Specific words of caution
Specific words of caution were given to the builders of Hinkley Point C.
Currently under construction at an estimated cost of £22.9 billion, it is the flagship project of the new generation of nuclear power stations from the Nuclear New Build (NNB) Generation Company, a spin-off of EDF Energy. It is due to operate from 2025 until 2085 when it will be retired, or decommissioned. This 60-year lifespan is significant as our planet may change quite a bit during that time. “It is possible,” one academic said, “that by the time HPC is decommissioned the planet will be 4C warmer with many extreme weather events, and therefore with significant design implications for NNB.”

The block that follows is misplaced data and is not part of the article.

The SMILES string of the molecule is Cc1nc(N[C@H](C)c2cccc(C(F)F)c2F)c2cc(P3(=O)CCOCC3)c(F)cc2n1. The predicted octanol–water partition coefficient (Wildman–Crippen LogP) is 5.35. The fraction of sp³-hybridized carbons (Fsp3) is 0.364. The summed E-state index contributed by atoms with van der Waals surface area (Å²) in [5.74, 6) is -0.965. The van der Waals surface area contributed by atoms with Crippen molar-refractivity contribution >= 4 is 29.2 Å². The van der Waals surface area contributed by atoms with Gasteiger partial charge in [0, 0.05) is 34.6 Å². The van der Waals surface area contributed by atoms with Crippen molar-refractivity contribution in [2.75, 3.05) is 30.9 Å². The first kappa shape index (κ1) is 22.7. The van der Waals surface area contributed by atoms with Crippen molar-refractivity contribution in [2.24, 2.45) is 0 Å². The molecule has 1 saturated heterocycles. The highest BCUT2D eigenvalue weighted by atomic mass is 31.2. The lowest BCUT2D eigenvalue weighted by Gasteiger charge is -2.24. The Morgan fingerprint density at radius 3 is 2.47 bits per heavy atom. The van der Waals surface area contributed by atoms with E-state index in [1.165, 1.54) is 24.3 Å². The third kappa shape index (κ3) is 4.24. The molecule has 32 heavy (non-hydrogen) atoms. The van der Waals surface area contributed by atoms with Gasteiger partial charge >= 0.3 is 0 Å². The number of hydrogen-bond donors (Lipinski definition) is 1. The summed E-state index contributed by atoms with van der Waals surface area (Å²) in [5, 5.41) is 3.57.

On 30th January, 1607, a massive storm surge swept up the Bristol channel, swamping large parts of Devon, Somerset, Gloucestershire and South Wales. It is estimated that 2,000 people or more drowned, as houses and villages were swept away and around 200 square miles of farmland inundated. In the Church of All Saints at Kingston Seymour, near Weston-super-Mare, a chiselled mark remains showing that the water reached 7.74 metres above sea level. Some 412 years on from that tragic event, an academic chose to recall it in a talk he was giving. They did so not because it was an interesting slice of British meteorological history, but in order to warn that it could happen again. And the audience they wanted to warn? The people in charge of Britain’s nuclear power stations.
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